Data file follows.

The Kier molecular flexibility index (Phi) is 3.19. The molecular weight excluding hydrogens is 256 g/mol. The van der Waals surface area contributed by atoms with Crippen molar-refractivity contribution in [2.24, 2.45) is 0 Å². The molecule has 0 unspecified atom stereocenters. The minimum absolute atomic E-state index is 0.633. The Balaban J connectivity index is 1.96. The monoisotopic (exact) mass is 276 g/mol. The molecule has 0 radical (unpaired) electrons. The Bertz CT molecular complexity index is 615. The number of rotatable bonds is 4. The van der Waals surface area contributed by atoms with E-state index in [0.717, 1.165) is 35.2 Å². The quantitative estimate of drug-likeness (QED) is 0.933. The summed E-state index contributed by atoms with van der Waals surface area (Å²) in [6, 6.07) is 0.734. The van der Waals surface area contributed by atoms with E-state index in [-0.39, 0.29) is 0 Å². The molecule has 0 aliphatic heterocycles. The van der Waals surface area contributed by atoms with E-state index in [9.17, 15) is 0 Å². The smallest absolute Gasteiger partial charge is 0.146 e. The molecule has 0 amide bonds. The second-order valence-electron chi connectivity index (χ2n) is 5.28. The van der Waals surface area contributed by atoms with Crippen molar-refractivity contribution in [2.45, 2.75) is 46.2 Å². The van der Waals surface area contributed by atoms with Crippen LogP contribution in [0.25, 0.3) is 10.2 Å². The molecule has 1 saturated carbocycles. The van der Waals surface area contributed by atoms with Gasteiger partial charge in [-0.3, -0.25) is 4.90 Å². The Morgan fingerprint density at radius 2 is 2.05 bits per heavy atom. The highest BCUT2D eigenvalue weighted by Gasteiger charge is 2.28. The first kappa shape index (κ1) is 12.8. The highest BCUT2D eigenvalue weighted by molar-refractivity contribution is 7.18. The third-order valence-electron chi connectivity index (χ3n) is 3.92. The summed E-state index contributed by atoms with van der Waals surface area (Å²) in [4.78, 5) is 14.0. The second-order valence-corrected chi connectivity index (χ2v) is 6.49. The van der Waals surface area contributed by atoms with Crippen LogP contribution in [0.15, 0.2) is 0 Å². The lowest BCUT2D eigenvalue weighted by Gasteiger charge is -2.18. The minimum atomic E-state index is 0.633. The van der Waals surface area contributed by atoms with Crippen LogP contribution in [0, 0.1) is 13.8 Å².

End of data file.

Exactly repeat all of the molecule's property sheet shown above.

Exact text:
The Kier molecular flexibility index (Phi) is 3.19. The molecular weight excluding hydrogens is 256 g/mol. The van der Waals surface area contributed by atoms with Crippen molar-refractivity contribution in [2.24, 2.45) is 0 Å². The molecule has 0 unspecified atom stereocenters. The minimum absolute atomic E-state index is 0.633. The Balaban J connectivity index is 1.96. The monoisotopic (exact) mass is 276 g/mol. The molecule has 0 radical (unpaired) electrons. The Bertz CT molecular complexity index is 615. The number of rotatable bonds is 4. The van der Waals surface area contributed by atoms with E-state index in [0.717, 1.165) is 35.2 Å². The quantitative estimate of drug-likeness (QED) is 0.933. The summed E-state index contributed by atoms with van der Waals surface area (Å²) in [6, 6.07) is 0.734. The van der Waals surface area contributed by atoms with E-state index in [-0.39, 0.29) is 0 Å². The molecule has 0 aliphatic heterocycles. The van der Waals surface area contributed by atoms with E-state index in [9.17, 15) is 0 Å². The smallest absolute Gasteiger partial charge is 0.146 e. The molecule has 0 amide bonds. The second-order valence-electron chi connectivity index (χ2n) is 5.28. The van der Waals surface area contributed by atoms with Crippen molar-refractivity contribution in [2.45, 2.75) is 46.2 Å². The van der Waals surface area contributed by atoms with Crippen LogP contribution in [0.25, 0.3) is 10.2 Å². The molecule has 1 saturated carbocycles. The van der Waals surface area contributed by atoms with Gasteiger partial charge in [-0.3, -0.25) is 4.90 Å². The Morgan fingerprint density at radius 2 is 2.05 bits per heavy atom. The highest BCUT2D eigenvalue weighted by Gasteiger charge is 2.28. The first kappa shape index (κ1) is 12.8. The highest BCUT2D eigenvalue weighted by molar-refractivity contribution is 7.18. The third-order valence-electron chi connectivity index (χ3n) is 3.92. The summed E-state index contributed by atoms with van der Waals surface area (Å²) in [4.78, 5) is 14.0. The second-order valence-corrected chi connectivity index (χ2v) is 6.49. The van der Waals surface area contributed by atoms with Crippen LogP contribution in [0.15, 0.2) is 0 Å². The lowest BCUT2D eigenvalue weighted by Gasteiger charge is -2.18. The minimum atomic E-state index is 0.633. The van der Waals surface area contributed by atoms with Crippen LogP contribution in [0, 0.1) is 13.8 Å².